Can you imagine the difference.
For example, if an individual inherits a portfolio that was bought for $1m but has now grown to $10m, the heir will only pay capital gains tax on the difference between $10m and the amount he or she sells the portfolio for in the future, rather than on the difference between $1m and the future selling price.
By transferring assets this way, families can avoid millions and, in some cases, tens of millions of dollars in capital gains tax. That is why in tax circles, the loophole is frequently referred to as “the angel of death.”
The White House demanded understanding of the rich, having the citizens also to see that it only will affect a few, but that this will help a lot. On Saturday they said that the change, projected to raise as much as $220bn over ten years, would almost exclusively affect the wealthiest 1 per cent of Americans, and that 80 per cent of the impact would fall on the much narrower 0.1 per cent band, defined as those with annual income of more than $2m.
On television last night the president also told he will also propose lifting the top rate of tax on capital gains and dividends to 28 per cent, while introducing protections to prevent middle class families from being hurt by the elimination of the “stepped up” tax break when passing down a relatively modest house or a family-owned business.
Having to face the last two years of his term he is not afraid to enter the lions den full of opponents. For him the lower and middle class are also the bones of the American society whose families are alarmed by growing economic inequality. The politicians in charge shall have to understand it can not be like that having the median wealth of the nation’s most affluent families in 2013 nearly seven times the wealth of middle-income families, the widest gap seen in three decades, and 70 times that of lower-income families, according to a report released last month by Pew Research Center.
This president is not afraid to show the Republicans and all his contenders or rivals, the cards he wants to play out. For him there is no time for secrecy that traditionally surrounds a State of the Union speech. White House officials said the new communications strategy would allow the president to focus on his broader vision for the country on Tuesday, and less on technical policy details. and the country in these circumstances does need a broad vision where the citizens play the most important role.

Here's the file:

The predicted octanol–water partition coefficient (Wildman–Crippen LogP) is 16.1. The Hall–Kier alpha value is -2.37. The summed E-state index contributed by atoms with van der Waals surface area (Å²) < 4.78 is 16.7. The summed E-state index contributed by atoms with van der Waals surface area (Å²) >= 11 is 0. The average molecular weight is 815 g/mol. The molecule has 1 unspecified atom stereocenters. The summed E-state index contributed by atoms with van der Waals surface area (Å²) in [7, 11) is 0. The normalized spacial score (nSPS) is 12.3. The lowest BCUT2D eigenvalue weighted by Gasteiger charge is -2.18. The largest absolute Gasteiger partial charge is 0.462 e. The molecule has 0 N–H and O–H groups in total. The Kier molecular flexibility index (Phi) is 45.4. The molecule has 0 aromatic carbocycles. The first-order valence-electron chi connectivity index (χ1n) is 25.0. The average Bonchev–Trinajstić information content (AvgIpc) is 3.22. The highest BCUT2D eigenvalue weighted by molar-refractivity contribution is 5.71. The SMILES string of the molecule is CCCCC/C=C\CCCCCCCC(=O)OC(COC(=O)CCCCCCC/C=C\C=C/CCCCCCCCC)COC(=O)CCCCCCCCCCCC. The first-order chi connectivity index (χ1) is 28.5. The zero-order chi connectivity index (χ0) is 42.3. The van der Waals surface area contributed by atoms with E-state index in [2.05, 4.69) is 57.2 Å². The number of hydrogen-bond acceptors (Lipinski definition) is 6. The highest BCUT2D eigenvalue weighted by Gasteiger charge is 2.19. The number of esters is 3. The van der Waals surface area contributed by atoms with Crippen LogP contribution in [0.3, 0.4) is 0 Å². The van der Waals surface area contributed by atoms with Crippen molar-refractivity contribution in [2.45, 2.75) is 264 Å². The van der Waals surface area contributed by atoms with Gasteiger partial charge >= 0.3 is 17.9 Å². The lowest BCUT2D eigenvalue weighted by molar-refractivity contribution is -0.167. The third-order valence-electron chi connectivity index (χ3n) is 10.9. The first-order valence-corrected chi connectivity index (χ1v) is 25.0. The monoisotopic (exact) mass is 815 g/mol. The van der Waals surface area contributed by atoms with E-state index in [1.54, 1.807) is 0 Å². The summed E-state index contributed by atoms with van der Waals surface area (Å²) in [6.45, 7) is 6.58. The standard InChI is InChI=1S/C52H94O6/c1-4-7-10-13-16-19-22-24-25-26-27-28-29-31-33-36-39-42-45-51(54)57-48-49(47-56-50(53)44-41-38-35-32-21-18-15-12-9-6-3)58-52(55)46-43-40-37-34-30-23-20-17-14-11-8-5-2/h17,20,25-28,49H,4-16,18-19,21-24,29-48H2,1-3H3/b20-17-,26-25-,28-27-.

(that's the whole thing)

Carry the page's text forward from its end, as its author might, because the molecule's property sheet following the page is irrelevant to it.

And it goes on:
The Best Way to Watch
No matter your device, WhiteHouse.gov/SOTU is the place to watch President Obama’s State of the Union this Tuesday at 9 p.m. ET.
Stream the address, and follow along with exclusive graphics and charts showing what the announcements mean for you.
Then, be sure to stick around after the speech for an exclusive live video Q&A.
Join us the day after the State of the Union for an online, all-day open house: Ask questions across social media using #AskTheWH and follow along.
The White House is calling it Big Block of Cheese Day, in honour of President Andrew Jackson’s 1837 open house featuring a 1,400-pound block of cheese. (Read more about that here.)
- Obama Will Focus on Wealth Inequality – Not Just Income (theatlantic.com)
The proposal likely to attract the most attention is Obama’s plan to raise the capital-gains tax for Americans earning $500,000 or more from 23.8 to 28 percent. In addition, the president wants to close a loophole allowing Americans to dodge paying taxes on inherited money. These two proposals—alongside a separate plan to tax companies with assets over $50 billion—are expected to raise $320 billion in revenue of the next decade.
- Bernie Sanders Backs President Obama’s Plan To Hike Taxes On The Rich (addictinginfo.org)
- What President Obama’s tax proposals mean for Canada (macleans.ca)